A Big Fish Story, Part I

Paul S. George, Ph.D

Despite its relative youth, Miami has had its share of unique characters and stories.  This was clearly the case in its early years. Captain Charlie Thompson, a storied fisherman, was one of its most compelling characters in that era.  Thompson also provided the young city with one of its most memorable moments. 

A member of a Bahamian family that had migrated to southeast Florida in the 1800s, Charles Thompson was born in 1873 at the Cape Florida Lighthouse on Key Biscayne, where his father served as keeper.  Charlie was a handsome youth who quickly carved out a great reputation for his fishing prowess, ultimately serving as a fishing guide for four U.S. presidents, and many other famous visitors in the Magic City.  According to Dr. John Oliver LaGorce, associate editor of National Geographic magazine, and a longtime friend of the fisherman, Thompson was blessed with “the most amazing set of eyes,” which, it is presumed, assisted him considerably in his craft.  LaGorce averred that Thompson “knew more about fish in warm waters than any six factual finding scientists I have ever known.  He could spot the fin of a fish a quarter of a mile away from the boat and tell what kind of fish it was.”  Charlie’s deep familiarity with the region’s waters meant that “he could take you to any spot in the Florida Keys or in the Gulfstream and on given days tell you what kind of fish would bite.”

Thompson often answered the summons to assist in a highly challenging or even bizarre fishing situation.  In 1908, for instance, a headline in the Miami Daily Metropolis told of Captain Charlie chasing a “sea serpent” on the Little River, a stream lying some six miles north of the City of Miami.  The journal predicted that “if there is anything that swims of extraordinary dimensions, playing peek-a-boo with Captain Charley (sic) Thompson up around Little River within the next few days, its name will be ‘mud.’  When Charley Thompson gets the hooks into a sea cow, sea horse, or sea elephant, the varmint might just as well make up its mind not to resist.  Although Captain Charlie never found the “sea serpent,” he made up for it when, in 1912, he was the protagonist in one of the great fish stories of any era.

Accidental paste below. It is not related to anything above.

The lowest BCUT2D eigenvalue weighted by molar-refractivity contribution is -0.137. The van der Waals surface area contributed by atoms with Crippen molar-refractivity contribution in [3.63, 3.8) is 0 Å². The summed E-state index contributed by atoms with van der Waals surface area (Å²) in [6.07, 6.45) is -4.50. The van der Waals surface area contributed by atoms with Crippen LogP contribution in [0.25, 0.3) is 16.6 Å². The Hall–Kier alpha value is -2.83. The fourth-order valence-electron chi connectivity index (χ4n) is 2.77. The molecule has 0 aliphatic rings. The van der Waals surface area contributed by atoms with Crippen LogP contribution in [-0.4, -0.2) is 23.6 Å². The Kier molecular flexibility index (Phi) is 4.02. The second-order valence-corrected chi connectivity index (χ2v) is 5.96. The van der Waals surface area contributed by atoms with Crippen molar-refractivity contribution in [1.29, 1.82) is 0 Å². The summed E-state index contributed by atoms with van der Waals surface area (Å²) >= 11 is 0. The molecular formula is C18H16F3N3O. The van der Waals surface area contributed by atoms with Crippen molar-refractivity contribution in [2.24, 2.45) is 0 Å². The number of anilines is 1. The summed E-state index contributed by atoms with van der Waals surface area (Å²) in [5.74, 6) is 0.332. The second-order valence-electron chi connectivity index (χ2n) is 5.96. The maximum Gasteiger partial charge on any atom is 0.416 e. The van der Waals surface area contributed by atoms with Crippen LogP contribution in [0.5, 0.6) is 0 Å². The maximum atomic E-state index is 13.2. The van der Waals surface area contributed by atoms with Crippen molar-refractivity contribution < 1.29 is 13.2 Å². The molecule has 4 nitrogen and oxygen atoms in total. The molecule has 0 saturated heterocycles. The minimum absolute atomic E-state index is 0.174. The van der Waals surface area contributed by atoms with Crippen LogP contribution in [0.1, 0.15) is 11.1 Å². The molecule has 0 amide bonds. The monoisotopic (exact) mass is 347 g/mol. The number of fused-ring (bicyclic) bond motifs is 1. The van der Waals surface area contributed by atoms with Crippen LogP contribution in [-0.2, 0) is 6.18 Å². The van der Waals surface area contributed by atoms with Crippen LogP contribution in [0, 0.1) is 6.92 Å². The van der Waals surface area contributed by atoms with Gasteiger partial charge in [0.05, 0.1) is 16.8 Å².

In June 1912, when Miami was a city with under 10,000 residents, Captain Charlie took a party of twelve south to the waters off the upper Florida Keys aboard his charter vessel, the Samoa.  Thompson towed a small, open launch behind his boat.  While fishing near Trestle No. 2, a segment of the superstructure of Henry M. Flagler’s recently-completed Overseas Railroad to Key West, near Knight’s Key, Thompson and his party spotted a huge fish on the surface of the water, prompting them to jump into the trailing launch and pursue it.  As they later learned, the big fish had been injured earlier, preventing it from submerging itself.  For the next thirty-six hours, Thompson and his party struggled with the monster, which measured forty-five feet in length, possessed a circumference of twenty-four feet, and weighed about 30,000 pounds! Its liver alone weighed 5,000 pounds!

When Thompson harpooned the fish, his vessel was “towed in wild and merry circles” by the wounded monster.  As the marathon struggle continued throughout the night, frightened passengers begged Captain Charlie to cut the harpoon lines, even offering him an ample sum of money to do so. But an enraged Thompson reportedly threatened to shoot anyone who cut the lines.  Ultimately, it took five harpoons and 151 bullets to subdue the fish, defined as a whale shark (Rhinodon typicus).

In the next installment of this column, we will examine the aftermath of this titanic struggle, including the appearance of the monstrous fish in downtown Miami, and the period beyond. 

Paul S. George, Ph.D., serves as Resident Historian, HistoryMiami Museum.  He conducts history tours throughout the County and even beyond for HistoryMiami. Additionally, he teaches classes in Miami/S. Florida and Florida history for the Museum. Dr. George also leads Little Havana tours as part of Viernes Culturales, a monthly celebration, every third Friday, of the culture and history of that quarter.

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